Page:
LSU Football: 5 Reasons the Tigers Are Better Than Every BCS At-Large Team
The fact that Northern Illinois is in a BCS bowl game and teams like the LSU Tigers, Texas A&M Aggies and Georgia Bulldogs are not is downright comical.
We get it, the BCS won't allow more than two teams from the same conference to go to a bowl game and it has these qualifications that allowed Northern Illinois to make a BCS berth, but man, this should be considered a crime by all college football fans.
With Northern Illinois being accepted in the Orange Bowl to face Florida State, the Oklahoma Sooners were bounced from the Sugar Bowl as a direct result.
So given LSU's athleticism and the BCS bowls presenting some of the weakest teams in recent memory, LSU could beat every BCS at-large team. This is why.
They Are That Good
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First of all, LSU is one of the best teams in the nation.
This team has two losses on its schedule, with one coming by a last-minute drive by Alabama and the other at the hands of Florida in The Swamp.
And that loss to Florida was before Zach Mettenberger started to get this whole quarterbacking thing down pat.
With depth on defense and athleticism at every position, these Tigers can adjust to playing finesse teams such as Oregon and tighten up to play grown man football against teams such as Kansas State and Stanford.
Add in LSU's vicious rushing game and improved passing game, and there's no reason why this LSU team couldn't beat any of the BCS bowl teams.
Weak BCS Slate
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To be honest with you—this is the biggest reason of them all.
ESPN's Kirk Herbstreit said it best when he called the Northern Illinois' selection a "joke."
Because that's what it is. You put this Northern Illinois team against an elite SEC team, and the game will be over by halftime. Bet.
With Florida State, Northern Illinois and Louisville all making BCS appearances, the BCS is offering the No. 12, 15 and 21 teams in the country a spot in the limelight.
Give LSU a month to prepare for any of these teams, and the Tigers would turn the game into a cakewalk.
Mettenberger Is Starting to Get It
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Enough can't be said about the growth of Zach Mettenberger.
At the beginning of the season, he was horrid. His inaccurate throws, lack of awareness in the pocket and carelessness with the football made fans miss Jordan Jefferson. Yeah, it was that bad.
But then something magical happened in the Alabama game. It all started to click, and ever since Mettenberger has been going through his reads and making accurate throws to open receivers.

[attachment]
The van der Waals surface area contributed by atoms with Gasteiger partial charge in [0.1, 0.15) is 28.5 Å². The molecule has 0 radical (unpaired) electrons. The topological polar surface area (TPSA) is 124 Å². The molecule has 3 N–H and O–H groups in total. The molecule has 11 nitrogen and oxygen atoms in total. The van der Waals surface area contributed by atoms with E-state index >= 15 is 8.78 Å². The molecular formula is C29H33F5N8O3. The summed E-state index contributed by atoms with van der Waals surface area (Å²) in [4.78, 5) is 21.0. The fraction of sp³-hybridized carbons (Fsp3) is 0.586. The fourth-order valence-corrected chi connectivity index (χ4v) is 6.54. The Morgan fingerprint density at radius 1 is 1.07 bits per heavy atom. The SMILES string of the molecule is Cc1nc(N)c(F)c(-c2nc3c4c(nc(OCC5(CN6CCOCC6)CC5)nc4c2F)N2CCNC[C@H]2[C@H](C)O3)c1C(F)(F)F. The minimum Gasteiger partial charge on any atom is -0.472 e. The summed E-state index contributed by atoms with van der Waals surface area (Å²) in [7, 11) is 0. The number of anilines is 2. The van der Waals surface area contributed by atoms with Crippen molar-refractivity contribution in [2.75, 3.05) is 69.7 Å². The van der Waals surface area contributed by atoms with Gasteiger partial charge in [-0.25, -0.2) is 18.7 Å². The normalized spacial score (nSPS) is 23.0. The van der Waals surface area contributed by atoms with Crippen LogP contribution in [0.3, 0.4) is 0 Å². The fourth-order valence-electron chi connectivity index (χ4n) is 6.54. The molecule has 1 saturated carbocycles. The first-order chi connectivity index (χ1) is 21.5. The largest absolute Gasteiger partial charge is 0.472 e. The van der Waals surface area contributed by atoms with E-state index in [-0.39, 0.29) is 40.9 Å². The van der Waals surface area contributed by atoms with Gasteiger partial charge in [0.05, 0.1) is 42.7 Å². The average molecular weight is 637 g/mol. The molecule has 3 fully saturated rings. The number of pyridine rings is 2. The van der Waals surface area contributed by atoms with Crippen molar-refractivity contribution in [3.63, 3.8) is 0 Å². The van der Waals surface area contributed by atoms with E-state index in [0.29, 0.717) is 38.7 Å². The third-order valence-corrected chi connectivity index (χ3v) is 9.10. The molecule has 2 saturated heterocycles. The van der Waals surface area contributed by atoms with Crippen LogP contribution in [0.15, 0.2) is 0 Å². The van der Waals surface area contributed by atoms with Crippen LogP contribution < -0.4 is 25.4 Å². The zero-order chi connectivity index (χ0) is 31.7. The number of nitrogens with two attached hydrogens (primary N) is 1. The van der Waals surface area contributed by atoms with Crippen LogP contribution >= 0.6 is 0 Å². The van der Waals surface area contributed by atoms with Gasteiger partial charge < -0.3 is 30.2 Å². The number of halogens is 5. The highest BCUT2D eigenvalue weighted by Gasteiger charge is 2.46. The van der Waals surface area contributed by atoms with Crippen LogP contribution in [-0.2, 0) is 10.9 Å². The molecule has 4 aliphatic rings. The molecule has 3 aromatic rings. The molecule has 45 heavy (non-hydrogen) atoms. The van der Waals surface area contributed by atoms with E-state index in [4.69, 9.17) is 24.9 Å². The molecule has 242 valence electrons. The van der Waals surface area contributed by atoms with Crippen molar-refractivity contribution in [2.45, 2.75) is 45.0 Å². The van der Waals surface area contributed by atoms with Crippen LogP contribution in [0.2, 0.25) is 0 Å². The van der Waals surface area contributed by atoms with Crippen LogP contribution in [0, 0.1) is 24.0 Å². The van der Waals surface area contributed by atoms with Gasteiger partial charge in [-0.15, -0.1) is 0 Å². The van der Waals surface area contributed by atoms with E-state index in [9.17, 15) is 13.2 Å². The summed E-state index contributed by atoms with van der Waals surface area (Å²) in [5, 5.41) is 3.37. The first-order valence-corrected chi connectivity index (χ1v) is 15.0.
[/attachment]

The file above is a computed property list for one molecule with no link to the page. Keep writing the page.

In his last four SEC games, Mettenberger has thrown for 1,070 yards, four touchdowns and two interceptions. Quite an improvement from his previous 572 yards, one touchdown and two interceptions in the first four conference games.
The growth of Mettenberger gives LSU that added element of play-action pass to go along with its vicious running game, and that's something that the Tigers missed sorely against Florida earlier this season. That extra element would give the Tigers a chance to beat any and every BCS team out there.
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As you know, LSU plays a lot of young players.
It's what the Tigers do, especially on defense. By now, at the end of the season, those young players have had a full year of experience.
Freshmen such as Jalen Mills, Jalen Collins, Ronald Martin, Micah Eugene, Jeremy Hill and Trai Turner should have all grown throughout the year and will be a huge reason why LSU will be a favorite for the national title next season.
But that's next year, this is now, and these players were ready to dominate the game yesterday. Heck, they've been doing it all year.
Give these young players and extra month of learning and preparation, and they should be that much better by the bowl game.
Already Had the Best Team on the Ropes
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Alabama is the best team in the nation, wouldn't you agree?
Sure, Notre Dame deserves to be No. 1, but the overall perception is that the Crimson Tide are the favorites in the national championship game. Just look at the odds.
OK, now that we have that established, let me remind you of Nov. 3. You know, the night LSU battered Alabama and had the defending national champions on the ropes? In the words of Dennis Green, the Tigers "let 'em off the hook."
Just look at the stats. LSU dominated. LSU gained more first downs than Alabama, and the Tigers out-gained the Tide 435 to 331 in total yards.
If LSU can do this to the perceived best team in the nation, couldn't the Tigers do it to any team in the country?